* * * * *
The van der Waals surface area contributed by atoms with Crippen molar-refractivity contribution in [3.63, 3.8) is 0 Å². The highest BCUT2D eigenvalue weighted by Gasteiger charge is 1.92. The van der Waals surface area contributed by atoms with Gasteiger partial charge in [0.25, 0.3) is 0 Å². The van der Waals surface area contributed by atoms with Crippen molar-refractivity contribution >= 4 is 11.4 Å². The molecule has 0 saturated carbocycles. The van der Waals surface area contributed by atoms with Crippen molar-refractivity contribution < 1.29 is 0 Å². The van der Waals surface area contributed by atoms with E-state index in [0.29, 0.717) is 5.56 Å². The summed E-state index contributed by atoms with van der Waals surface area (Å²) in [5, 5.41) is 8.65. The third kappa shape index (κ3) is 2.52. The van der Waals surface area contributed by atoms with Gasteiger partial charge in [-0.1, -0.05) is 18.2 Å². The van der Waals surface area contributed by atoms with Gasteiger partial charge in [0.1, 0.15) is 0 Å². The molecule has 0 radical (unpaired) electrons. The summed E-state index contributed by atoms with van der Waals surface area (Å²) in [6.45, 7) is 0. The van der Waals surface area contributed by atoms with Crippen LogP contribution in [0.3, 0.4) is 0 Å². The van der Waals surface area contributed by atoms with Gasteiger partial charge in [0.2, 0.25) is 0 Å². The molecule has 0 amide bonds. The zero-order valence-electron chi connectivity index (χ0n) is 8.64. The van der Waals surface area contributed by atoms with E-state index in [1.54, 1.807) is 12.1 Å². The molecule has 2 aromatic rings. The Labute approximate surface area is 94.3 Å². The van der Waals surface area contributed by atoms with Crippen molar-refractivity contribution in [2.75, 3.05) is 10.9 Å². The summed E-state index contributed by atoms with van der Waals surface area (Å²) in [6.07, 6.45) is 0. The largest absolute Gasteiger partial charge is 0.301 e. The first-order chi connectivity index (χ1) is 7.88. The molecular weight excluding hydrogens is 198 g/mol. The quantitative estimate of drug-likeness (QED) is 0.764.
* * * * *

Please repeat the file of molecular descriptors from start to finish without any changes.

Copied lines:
The van der Waals surface area contributed by atoms with Crippen molar-refractivity contribution in [3.63, 3.8) is 0 Å². The highest BCUT2D eigenvalue weighted by Gasteiger charge is 1.92. The van der Waals surface area contributed by atoms with Gasteiger partial charge in [0.25, 0.3) is 0 Å². The van der Waals surface area contributed by atoms with Crippen molar-refractivity contribution >= 4 is 11.4 Å². The molecule has 0 saturated carbocycles. The van der Waals surface area contributed by atoms with Crippen molar-refractivity contribution < 1.29 is 0 Å². The van der Waals surface area contributed by atoms with E-state index in [0.29, 0.717) is 5.56 Å². The summed E-state index contributed by atoms with van der Waals surface area (Å²) in [5, 5.41) is 8.65. The third kappa shape index (κ3) is 2.52. The van der Waals surface area contributed by atoms with Gasteiger partial charge in [-0.1, -0.05) is 18.2 Å². The van der Waals surface area contributed by atoms with Gasteiger partial charge in [0.1, 0.15) is 0 Å². The molecule has 0 radical (unpaired) electrons. The summed E-state index contributed by atoms with van der Waals surface area (Å²) in [6.45, 7) is 0. The van der Waals surface area contributed by atoms with Crippen LogP contribution in [0.3, 0.4) is 0 Å². The van der Waals surface area contributed by atoms with Gasteiger partial charge in [0.2, 0.25) is 0 Å². The molecule has 0 amide bonds. The zero-order valence-electron chi connectivity index (χ0n) is 8.64. The van der Waals surface area contributed by atoms with E-state index in [1.54, 1.807) is 12.1 Å². The molecule has 2 aromatic rings. The Labute approximate surface area is 94.3 Å². The van der Waals surface area contributed by atoms with Crippen molar-refractivity contribution in [2.75, 3.05) is 10.9 Å². The summed E-state index contributed by atoms with van der Waals surface area (Å²) in [6.07, 6.45) is 0. The largest absolute Gasteiger partial charge is 0.301 e. The first-order chi connectivity index (χ1) is 7.88. The molecular weight excluding hydrogens is 198 g/mol. The quantitative estimate of drug-likeness (QED) is 0.764.